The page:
The Air Current

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Comac’s slow march to the global commercial aerospace stage has a trio of foundational projects: The early days of the ARJ21’s manufacturing and service, preliminary flight tests of a pair of C919s, and supplier selection with Russia for the long-range CRAIC CR929.

The Comac product lineup – like that of its U.S. counterpart – now has a gap between its single-aisle C919 and widebody CR929. China hasn’t shown its cards on a fourth project, but Comac has no intention of stopping at those three airliners.

The Comac V1plus truss-braced wing demonstrator on its first test flight on August 10, 2018. Image courtesy Comac

On August 10, a team of Comac’s aerospace engineers in Shanghai test flew a demonstrator dubbed the “V1plus”, a commercial aircraft concept with a truss-braced wing design. The 1:10 scale demonstrator of the notional full-scale airliner includes four tail and wing-mounted electric engines, along with a canard arrangement mounted under the nose of the aircraft. The design is intended to reduce overall structural weight and required thrust through a longer and more-slender wing supported by a truss structure attached the fuselage. The ultimate goal is to improve aerodynamic efficiency versus a traditional cantilevered wing.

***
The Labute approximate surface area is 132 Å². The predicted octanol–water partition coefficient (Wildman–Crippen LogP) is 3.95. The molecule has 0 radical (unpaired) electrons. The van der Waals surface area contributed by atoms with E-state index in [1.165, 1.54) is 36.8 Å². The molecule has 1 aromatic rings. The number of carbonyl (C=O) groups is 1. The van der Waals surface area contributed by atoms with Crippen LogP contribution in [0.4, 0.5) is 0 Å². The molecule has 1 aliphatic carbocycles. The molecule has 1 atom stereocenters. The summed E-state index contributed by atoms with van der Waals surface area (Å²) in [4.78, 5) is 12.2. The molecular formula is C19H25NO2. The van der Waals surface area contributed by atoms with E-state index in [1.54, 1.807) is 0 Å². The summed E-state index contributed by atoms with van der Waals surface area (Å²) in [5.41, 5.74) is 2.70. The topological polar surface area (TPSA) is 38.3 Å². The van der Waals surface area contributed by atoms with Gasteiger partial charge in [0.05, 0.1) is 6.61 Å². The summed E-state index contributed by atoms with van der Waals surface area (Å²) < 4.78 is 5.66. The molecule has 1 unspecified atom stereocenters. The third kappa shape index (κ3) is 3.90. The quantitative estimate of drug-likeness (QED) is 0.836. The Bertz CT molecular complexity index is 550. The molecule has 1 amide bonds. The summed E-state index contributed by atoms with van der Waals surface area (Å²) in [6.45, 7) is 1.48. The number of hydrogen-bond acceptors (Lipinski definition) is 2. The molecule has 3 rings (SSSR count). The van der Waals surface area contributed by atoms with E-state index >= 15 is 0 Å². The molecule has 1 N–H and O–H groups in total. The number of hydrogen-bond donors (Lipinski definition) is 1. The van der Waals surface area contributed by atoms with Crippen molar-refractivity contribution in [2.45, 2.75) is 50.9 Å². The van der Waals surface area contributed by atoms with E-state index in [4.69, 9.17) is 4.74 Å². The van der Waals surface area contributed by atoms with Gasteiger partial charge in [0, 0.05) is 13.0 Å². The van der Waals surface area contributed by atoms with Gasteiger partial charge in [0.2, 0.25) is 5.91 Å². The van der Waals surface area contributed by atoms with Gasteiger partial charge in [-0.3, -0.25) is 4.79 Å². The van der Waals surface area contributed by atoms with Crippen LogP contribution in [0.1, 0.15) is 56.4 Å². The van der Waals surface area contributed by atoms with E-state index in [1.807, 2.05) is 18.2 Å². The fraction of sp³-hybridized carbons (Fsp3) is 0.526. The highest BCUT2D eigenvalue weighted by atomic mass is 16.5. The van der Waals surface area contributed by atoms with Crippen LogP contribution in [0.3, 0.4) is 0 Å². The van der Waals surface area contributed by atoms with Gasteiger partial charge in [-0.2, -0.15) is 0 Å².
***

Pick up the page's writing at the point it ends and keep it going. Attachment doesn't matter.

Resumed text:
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Jon Ostrower is Editor-in-chief of The Air Current. Prior to launching TAC in June 2018, Ostrower served as Aviation Editor for CNN Worldwide, guiding the network's global coverage of the business and operations of flying. Ostrower joined CNN in 2016 following four and half years at the Wall Street Journal. Based first in Chicago and then in Washington, D.C. he covered Boeing, aviation safety and the business of global aerospace. Before that, Ostrower was editor of the award-winning FlightBlogger for Flightglobal and Flight International Magazine covering the development of the Boeing 787 Dreamliner and other new aircraft programs from 2007 to 2012. Ostrower, a Boston native, graduated from The George Washington University's School of Media and Public Affairs with a bachelor's degree in Political Communication. He is based in Seattle.

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